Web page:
S.C. Federal Judge to Hear Lawsuit in Ballot Controversy
A judge is expected to discuss the lawsuit Thursday regarding nearly 200 candidates whose names have been removed from ballots for the state's June 12 primary.
A hearing will be held Thursday in Columbia to discuss a lawsuit that stripped nearly 200 candidates off the ballots for the state's June 12 primary.
The Associated Press reports that U.S. District Judge Cameron Currie is considering the matter at 3 p.m.
On Wednesday, the Senate rejected a proposal that would have reinstated the candidates if they filed statements of economic interest by April 15, according to The State newspaper. That would have restored almost all the ousted candidates, state Sen. Larry Martin, R-Pickens, told the paper.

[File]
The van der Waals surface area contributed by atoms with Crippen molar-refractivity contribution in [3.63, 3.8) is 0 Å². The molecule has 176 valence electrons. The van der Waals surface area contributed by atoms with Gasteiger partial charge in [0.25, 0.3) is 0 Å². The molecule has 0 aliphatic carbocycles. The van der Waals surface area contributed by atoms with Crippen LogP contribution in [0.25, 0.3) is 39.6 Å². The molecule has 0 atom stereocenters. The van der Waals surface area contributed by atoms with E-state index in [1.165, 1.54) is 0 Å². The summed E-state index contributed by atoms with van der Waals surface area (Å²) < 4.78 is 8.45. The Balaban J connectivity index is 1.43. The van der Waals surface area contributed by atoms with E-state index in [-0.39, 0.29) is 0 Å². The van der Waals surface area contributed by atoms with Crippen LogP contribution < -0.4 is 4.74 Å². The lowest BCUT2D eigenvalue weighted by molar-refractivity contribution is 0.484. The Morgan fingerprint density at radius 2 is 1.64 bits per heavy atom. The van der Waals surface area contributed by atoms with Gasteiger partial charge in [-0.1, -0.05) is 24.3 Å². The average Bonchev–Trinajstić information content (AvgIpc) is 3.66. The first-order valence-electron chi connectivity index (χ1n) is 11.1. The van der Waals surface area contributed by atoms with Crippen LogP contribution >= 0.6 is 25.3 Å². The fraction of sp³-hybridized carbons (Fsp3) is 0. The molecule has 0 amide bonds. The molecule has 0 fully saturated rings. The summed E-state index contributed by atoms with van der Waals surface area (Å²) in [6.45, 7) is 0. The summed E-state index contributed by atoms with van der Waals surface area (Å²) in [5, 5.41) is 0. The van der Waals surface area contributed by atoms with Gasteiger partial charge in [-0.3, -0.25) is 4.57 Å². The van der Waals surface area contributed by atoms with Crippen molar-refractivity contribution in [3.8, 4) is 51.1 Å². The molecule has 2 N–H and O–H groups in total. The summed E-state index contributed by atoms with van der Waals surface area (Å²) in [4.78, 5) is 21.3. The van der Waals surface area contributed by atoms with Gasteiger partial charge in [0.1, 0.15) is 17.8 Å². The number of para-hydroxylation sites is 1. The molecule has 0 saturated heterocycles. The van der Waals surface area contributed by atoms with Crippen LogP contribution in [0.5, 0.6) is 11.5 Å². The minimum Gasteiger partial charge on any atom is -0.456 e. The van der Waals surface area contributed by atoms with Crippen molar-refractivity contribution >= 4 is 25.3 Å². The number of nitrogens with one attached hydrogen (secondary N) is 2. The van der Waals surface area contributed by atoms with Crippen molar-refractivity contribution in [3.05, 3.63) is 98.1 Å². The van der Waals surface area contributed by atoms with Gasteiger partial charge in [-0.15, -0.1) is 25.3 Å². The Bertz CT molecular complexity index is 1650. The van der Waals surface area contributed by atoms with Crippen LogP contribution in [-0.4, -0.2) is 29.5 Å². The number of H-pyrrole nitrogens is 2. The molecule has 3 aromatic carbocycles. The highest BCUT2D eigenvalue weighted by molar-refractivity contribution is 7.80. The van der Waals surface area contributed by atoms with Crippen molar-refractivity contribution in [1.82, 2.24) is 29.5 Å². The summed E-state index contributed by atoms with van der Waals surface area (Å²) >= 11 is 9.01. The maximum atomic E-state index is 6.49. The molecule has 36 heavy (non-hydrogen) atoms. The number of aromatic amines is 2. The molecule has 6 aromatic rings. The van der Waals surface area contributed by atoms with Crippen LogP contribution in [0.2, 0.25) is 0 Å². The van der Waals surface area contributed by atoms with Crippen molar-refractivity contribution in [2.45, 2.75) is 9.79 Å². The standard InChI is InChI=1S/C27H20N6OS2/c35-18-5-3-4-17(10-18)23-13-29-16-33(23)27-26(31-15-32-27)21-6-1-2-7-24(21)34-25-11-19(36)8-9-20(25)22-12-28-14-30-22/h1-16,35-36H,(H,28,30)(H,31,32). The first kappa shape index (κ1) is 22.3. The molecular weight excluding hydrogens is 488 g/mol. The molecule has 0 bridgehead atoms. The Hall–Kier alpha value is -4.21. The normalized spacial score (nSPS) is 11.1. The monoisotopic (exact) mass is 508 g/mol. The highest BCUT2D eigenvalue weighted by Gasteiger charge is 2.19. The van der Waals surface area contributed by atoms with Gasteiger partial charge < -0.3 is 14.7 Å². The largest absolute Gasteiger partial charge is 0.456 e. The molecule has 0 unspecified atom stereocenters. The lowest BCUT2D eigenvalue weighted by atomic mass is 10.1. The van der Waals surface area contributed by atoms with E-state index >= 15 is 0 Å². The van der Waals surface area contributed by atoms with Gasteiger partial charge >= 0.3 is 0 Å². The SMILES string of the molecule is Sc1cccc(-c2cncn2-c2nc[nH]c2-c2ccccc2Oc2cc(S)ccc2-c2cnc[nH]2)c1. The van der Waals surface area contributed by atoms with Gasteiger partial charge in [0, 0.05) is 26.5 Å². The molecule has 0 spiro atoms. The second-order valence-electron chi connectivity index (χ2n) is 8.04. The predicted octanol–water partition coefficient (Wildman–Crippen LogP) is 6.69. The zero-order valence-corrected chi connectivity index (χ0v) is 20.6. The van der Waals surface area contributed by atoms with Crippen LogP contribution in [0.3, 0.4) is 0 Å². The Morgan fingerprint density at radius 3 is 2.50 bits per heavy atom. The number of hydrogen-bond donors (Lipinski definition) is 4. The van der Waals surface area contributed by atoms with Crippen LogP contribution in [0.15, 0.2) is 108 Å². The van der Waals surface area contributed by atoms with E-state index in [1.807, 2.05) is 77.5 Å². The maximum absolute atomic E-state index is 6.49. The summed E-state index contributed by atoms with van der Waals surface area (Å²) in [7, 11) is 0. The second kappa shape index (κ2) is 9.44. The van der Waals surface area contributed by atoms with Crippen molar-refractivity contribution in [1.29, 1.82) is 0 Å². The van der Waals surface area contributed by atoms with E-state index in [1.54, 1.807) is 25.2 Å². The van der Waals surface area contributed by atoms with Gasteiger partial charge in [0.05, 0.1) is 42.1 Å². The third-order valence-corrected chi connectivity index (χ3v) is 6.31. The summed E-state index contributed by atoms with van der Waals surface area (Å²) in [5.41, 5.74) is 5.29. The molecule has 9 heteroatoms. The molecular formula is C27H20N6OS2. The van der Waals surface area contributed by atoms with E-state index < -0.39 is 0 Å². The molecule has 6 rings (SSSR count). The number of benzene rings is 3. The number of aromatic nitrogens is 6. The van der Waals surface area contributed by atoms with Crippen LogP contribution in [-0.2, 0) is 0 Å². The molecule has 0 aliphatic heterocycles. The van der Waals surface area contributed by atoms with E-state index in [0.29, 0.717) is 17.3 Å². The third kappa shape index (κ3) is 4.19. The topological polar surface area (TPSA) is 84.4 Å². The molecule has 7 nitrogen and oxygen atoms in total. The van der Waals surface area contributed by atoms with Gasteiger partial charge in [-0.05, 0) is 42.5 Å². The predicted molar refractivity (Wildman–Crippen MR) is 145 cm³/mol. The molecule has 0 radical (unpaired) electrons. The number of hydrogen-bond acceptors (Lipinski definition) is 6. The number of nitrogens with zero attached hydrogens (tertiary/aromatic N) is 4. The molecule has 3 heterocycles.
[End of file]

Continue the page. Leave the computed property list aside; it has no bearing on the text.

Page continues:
On Friday, state Senate candidate Amanda Somers filed a lawsuit that alleges that the S.C. Election Commission, among other things, had violated the Overseas Citizens Absentee Voting Act, and that that the state's high court's ruling would violate the federal Voting Rights Act, if followed, by kicking candidates off of their ballots as the result of litigation to which they were never legally named a party to.